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Top 7 Paris Cinemas

Paris has been passionately courted by the cinema visionary figures from the very beginning. This success is not only due to its ambiance, its quaint streets and stunning architecture but also to the incredible cinematic effervescence that started in Paris at the very end of the 19th Century. Stunning as always, sophisticated and ever so glamorous, Paris naturally became one the cinema’s most cherished ambassador. You can discover the Birth and the Evolution of Cinema in Paris in a fun and engaging group tour.

Paris like New York is a cinematic city. It’s not hard to see why. On film, Paris’ majestic boulevards and painterly light has the habit of upstaging the stars. In life, the pavements and streets, crowded with cafés, set the stage for the intriguing minutiae of everyday life, as it is played out with a certain Parisian self-consciousness.

For Parisian’s who want to opt-out of this real-life drama – even if it’s only for a few hours − the cinema provides the perfect escape. English-speakers can join in too. On any given night, small cinemas dotted around the city show a selection of new releases, art house, and cult classics − all in their original languages. I have put together a rundown of the most beautiful cinemas (or the ones with the most interesting programmes), which are a sure winner for cinema lovers everywhere. But if you want to know more, check our Paris History of Cinema Guided Tour.

Louxor Cinema, 170 boulevard de Magenta, 75010 Paris

The recent restoration of this art-deco masterpiece in the Egyptian style has been a welcome re-addition to the cultural life of this cosmopolitan part of the 18th arrondissement. The large, main theatre of the cinema, decorated in a color scheme of gold and blue, with painted Egyptian motifs on the walls, has an old-school balcony − perfect for reliving the golden era of cinema. The Louxor can be found just across the road from Barbès-Rochechouart station. Visitors should be mindful that this station, with its Arab vendors selling contraband cigarettes at the gates, can be a little intimidating. It’s is not known to be particularly dangerous but caution should be observed.

La Pagode, 57bis rue de Babylone, 75007 Paris

The Pagode is one of the most unusual cinemas in the capital and is well worth a visit, even as an excuse to peek at its magnificent interior. The owner of Le Bon Marché department store built the venue in 1896 as a ballroom for his wife. The magnificent Japanese-inspired interior and gardens have an illustrious cinematic past. Becoming a cinema in the 1930s, it saw premieres by Jean Cocteau and later in the 1960s it was the preferred hangout of cult directors belonging to the Nouvelle Vague. Today the cinema remains a destination for lovers of art-house cinema.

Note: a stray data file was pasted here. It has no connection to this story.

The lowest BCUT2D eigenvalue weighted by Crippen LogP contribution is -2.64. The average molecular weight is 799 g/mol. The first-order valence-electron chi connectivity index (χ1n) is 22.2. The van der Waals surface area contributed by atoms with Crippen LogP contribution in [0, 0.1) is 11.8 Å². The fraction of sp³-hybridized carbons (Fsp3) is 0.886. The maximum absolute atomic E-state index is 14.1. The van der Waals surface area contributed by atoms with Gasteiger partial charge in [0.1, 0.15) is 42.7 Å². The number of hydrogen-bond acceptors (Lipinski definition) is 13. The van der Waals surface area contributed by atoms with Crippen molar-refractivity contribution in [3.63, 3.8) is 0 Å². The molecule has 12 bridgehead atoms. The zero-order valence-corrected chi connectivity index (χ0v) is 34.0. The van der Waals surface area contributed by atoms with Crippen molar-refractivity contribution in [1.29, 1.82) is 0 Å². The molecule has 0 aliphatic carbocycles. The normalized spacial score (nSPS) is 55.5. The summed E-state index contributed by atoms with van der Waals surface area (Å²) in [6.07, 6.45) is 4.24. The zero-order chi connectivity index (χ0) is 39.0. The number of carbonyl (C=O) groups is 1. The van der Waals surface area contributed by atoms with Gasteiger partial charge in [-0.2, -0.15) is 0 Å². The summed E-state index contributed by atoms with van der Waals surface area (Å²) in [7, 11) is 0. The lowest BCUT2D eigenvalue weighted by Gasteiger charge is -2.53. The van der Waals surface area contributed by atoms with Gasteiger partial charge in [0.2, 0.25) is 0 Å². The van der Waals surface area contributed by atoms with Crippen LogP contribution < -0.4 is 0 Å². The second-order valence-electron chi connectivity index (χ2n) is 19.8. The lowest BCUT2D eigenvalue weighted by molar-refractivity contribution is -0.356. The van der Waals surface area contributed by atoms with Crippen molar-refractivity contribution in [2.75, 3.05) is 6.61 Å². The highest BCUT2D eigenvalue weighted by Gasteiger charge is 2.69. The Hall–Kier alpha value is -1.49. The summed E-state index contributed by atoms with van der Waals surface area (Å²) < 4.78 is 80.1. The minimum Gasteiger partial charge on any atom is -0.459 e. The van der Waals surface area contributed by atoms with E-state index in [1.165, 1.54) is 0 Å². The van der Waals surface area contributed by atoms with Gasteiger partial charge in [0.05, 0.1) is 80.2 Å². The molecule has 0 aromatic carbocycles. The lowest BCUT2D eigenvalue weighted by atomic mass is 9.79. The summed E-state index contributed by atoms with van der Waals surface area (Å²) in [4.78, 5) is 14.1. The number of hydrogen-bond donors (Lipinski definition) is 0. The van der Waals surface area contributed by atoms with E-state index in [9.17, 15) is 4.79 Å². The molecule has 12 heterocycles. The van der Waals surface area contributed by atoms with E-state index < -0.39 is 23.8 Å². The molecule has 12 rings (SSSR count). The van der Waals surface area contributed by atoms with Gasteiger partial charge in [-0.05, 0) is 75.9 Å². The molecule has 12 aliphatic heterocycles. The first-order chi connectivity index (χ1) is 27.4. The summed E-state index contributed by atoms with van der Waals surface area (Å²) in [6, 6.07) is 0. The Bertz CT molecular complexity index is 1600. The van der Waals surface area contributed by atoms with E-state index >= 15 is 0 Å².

La Cinématheque Française, 51 rue de Bercy 75012 Paris

This famous institution has had many homes in the past; it is now housed in a purpose built complex designed by Frank Gehry, situated near Metro Bercy. Regular festivals celebrating the world’s great directors include screenings of their iconic films. The building also houses exhibition spaces and has one of the largest film archives in the world.

Le Champo, 51 rue des Ecoles 75005 Paris

The Champo cinema is frequented by the anorak clad denizens and students living in this part of town who love this cozy Saint Michel haunt, which plays old movies and cult classics.

La Filmothèque du Quartier Latin, 9 rue Champollion 75005 Paris

Another favourite spot for local “cinéphiles”, the Filmothèque has a quick turnover of classic movies − and lots of ones you’ve never heard of. Check out the Billy Wilder reruns now showing.

Studio 28

Jean Cocteau famously designed the chandeliers in this iconic Montmartre cinema. He was a big fan of his own work, coming here regularly to watch films with the local artists living in this mythic area. Relive the magic. While you're at it and if you have some time, enjoy the artistic and eclectic atmosphere of this neighbourhood during our montmartre walking tour.

UGC Odeon, 113 boulevard Saint-Germain, 75006 Paris

Perhaps Ingmar Bergman isn’t quite your thing. We get it. Thankfully there is a great selection of regular cinemas showing the latest Hollywood releases, often in their original language. The French chain UGC has cinemas dotted all over the city including one in the famous Odeon district on the left bank. Join the crowds of cinemagoers on a Saturday night for popcorn-induced fun.

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